Arbitration for Dummies


With all the chatter surrounding Jonathan Papelbon and the potential for an arbitration hearing, I figured I would explain the process for those who are unfamiliar. The process is not extremely complicated, but has several deadlines and steps that sometimes get overlooked.

Who is Eligible for Arbitration?

There are three criteria for becoming eligible for arbitration.

  1. The player must be ineligible for free agency.
  2. The player must be without a contract.
  3. The player must have been on a Major League roster for between 3 and 6 years.

There is one other category of players that can become eligible for arbitration and those are referred to as the Super 2. The Super 2 are players in their second year in the league that meet the criteria above (except for being in the league 3-6 years) and also satisfy the following 3 criteria.

  1. The player must have at least 2 years, but less than 3 years experience in the majors.
  2. The player must have played in the majors for at least 86 days in the previous season
  3. The player must be among the top 17 percent of the league in cumulative playing time in the majors.

What are the Arbitration Deadlines for 2010?

Information courtesy of

December 1, 2009 – Deadline for Teams to Offer Arbitration in Order to Receive Compensation
Teams must offer arbitration to eligible players by this date, in order to receive compensation (in the form of draft picks) if the player winds up signing elsewhere.

December 7, 2009 – Deadline for Free Agents to Accept Arbitration
Players who are offered arbitration by their current teams must accept the offer by this date, or will instead become free agents. If a player does accept arbitration, he has essentially entered into a contractual relationship with their current team.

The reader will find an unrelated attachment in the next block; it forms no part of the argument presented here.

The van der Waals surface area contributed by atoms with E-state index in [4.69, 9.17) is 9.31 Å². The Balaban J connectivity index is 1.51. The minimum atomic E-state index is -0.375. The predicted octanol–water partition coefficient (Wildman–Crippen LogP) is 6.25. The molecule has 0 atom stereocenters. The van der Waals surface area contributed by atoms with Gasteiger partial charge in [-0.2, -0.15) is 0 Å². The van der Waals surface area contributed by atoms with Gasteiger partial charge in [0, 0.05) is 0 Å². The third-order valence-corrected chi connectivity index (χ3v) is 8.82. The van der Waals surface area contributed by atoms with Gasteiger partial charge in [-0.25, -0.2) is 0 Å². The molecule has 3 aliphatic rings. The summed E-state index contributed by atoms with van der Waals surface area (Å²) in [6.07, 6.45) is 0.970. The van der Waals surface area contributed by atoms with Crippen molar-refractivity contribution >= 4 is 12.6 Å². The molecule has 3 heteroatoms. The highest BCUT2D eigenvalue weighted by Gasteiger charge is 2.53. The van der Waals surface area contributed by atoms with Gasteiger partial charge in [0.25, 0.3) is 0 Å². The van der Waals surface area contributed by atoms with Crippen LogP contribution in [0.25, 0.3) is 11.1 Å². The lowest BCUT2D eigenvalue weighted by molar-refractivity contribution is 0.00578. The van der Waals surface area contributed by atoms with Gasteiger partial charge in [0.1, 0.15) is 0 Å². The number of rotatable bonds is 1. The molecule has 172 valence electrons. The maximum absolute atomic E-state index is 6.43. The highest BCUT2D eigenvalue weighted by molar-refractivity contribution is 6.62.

January 5-15, 2010 – Arbitration Filing Period
Arbitration-eligible players will file during this 10-day period, during which teams will actively negotiate with those players in order to avoid arbitration.

February 1-21, 2010 – Arbitration Hearings
The (usually few) players who have still not agreed to contract terms with their teams will now engage in arbitration hearings. During these hearings, the player and his team will present a one-year contract salary, along with arguments to back up their demands, to a neutral third party. The arbitrator will then decide to either award the player his salary demand or the team’s salary offer (this type of decision is called a “high-low” proceeding).

What’s Next for Papelbon?

If the Papelbon and the Sox are unable to reach a contract agreement by noon today, the process moves to an arbitration hearing. The process proceeds as described above with hearings taking place during February. If this situation goes to an arbitration hearing, it would be the first time since Theo took over as GM in 2002 that the Sox had a player take them to a hearing. Stay tuned today for more breaking news regarding negotiations between Papelbon and the Sox.